I remember my mother-in-law doing wash every Monday morning with her old wringer washer. Rain, snow, sunshine - it didn't matter. If it was Monday, it was wash day!
Clothing was gathered on Sunday night and sorted so mom could begin washing at the crack of dawn on Monday morning. All of the children had to strip their beds and make sure their bedding was in the back porch mud room by the washer right after they got up.
Since she used her wringer washer, she washed from light to dark clothes, using the same water for several loads to conserve on water.(They had a shallow well which made conservation a necessity.)Dad's clothing from the coal mines was the last load of the day. She changed the water once during the process so she could add bleach and do whites, towels and bedding.
With my washer and dryer, it doesn't matter what day I do laundry; or even what time of day I do it, as long as it gets done. But I have found some frugal ideas to help me get it done.
I haven't tried it yet, but I'm considering it - making my own laundry detergent. I found a lot of resources with recipes for this including the book by the Duggars - The Duggars: 20 and counting I just can't imagine the mounds of laundry their family has to do each day! I've helped my daughter with her family laundry for a family of 7 and even that seemed endless!
Other homemade laundry soap recipes can be found on Tip Hero - these are all recipes submitted by readers.
Another great blog was one written by Trent at The Simple Dollar Trent gives his recipe, a cost breakdown for the product he makes and even a video of how it looks and the steps to make it! Great resource. According to his blog, he gets 312 cups of laundry soap for about $7 and in his own stain tests, it works as well as the brand name laundry detergent.
Ok - the wash is done and it's time to dry it. The most frugal way to dry clothes is on the wash line. I love blankets and sheets hung on the line on a spring day. The smell is so relaxing at bedtime. But practically speaking, I don't always have time for that.
But I have cut costs by making my own dryer sheets. Old towels can be cut into small squares and drizzled with liquid fabric softener. Old or mismatched white socks work well too. These can be tossed in with the rinse cycle of the washer if you're hanging your laundry outside, or tossed in the dryer with a load. I like to put the softener on the cloths and then let the air dry before using them so the fabric softener doesn't leave spots on my clothes in the dryer.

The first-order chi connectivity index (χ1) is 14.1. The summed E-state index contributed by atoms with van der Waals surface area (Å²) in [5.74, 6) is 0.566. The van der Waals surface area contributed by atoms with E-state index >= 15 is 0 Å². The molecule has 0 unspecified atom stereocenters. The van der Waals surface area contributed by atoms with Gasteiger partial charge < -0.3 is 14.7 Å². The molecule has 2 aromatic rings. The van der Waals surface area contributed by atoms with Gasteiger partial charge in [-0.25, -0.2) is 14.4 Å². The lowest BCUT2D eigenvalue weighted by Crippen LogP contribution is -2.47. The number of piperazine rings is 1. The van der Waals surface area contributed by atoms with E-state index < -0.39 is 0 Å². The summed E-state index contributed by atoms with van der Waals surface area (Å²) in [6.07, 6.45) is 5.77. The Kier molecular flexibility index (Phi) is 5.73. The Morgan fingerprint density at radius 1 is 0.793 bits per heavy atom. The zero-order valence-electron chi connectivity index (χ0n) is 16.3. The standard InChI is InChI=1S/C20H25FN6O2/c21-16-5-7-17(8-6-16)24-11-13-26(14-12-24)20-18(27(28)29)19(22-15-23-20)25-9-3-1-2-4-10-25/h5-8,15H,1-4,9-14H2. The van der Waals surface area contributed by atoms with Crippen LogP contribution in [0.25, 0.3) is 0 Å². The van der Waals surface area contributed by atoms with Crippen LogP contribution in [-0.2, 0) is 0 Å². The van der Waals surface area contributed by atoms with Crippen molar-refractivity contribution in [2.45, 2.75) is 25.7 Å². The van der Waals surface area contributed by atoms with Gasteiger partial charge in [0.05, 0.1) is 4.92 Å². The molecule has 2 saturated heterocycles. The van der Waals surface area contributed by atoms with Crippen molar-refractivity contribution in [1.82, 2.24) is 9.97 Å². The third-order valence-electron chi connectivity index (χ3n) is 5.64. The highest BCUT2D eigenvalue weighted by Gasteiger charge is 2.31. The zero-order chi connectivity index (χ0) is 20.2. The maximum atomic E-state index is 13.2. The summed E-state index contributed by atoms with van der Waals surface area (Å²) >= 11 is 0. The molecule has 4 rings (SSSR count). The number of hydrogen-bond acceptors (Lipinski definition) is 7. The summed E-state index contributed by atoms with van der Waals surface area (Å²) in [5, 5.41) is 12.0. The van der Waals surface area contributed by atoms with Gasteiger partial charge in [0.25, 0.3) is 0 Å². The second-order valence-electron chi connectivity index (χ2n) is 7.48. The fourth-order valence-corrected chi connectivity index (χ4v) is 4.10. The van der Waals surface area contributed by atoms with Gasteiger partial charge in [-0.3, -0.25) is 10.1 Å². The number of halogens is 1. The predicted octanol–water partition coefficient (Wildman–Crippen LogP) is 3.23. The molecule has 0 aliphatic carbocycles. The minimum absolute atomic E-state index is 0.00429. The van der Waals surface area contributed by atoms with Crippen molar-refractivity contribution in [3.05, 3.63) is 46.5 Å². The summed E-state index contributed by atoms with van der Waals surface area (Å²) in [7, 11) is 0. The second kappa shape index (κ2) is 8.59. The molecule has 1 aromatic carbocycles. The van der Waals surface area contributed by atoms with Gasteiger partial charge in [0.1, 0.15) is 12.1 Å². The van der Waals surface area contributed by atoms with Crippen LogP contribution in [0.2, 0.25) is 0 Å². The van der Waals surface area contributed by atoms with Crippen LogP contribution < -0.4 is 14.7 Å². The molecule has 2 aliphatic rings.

Of course, if dryer sheets and fabric softeners cause allergies or problems for you, vinegar is a safe alternative - just 1/2 cup of white vinegar in the rinse cycle will work as well as fabric softener - but don't mix use with bleach - since that may cause toxic fumes.
Tennis balls work well in the dryer too (rather than those pricier dryer balls) at helping to keep down static. Since static is produced by synthetics more than by cotton fabrics, you might want to air dry your synthetics.
I will say this - my mother in law had the right idea - when she did laundry, she did the whole process from start to finish - washing, drying, folding and putting it away. Sometimes I get too busy and the clean loads pile up for a few days before I can put them away. That makes extra work since they tend to get wrinkled and need pressing. If I can hang and put away each load as it comes out of the dryer or off the line, it is more frugal time-wise for me than if it piles up.
Who knew laundry could be so complicated??????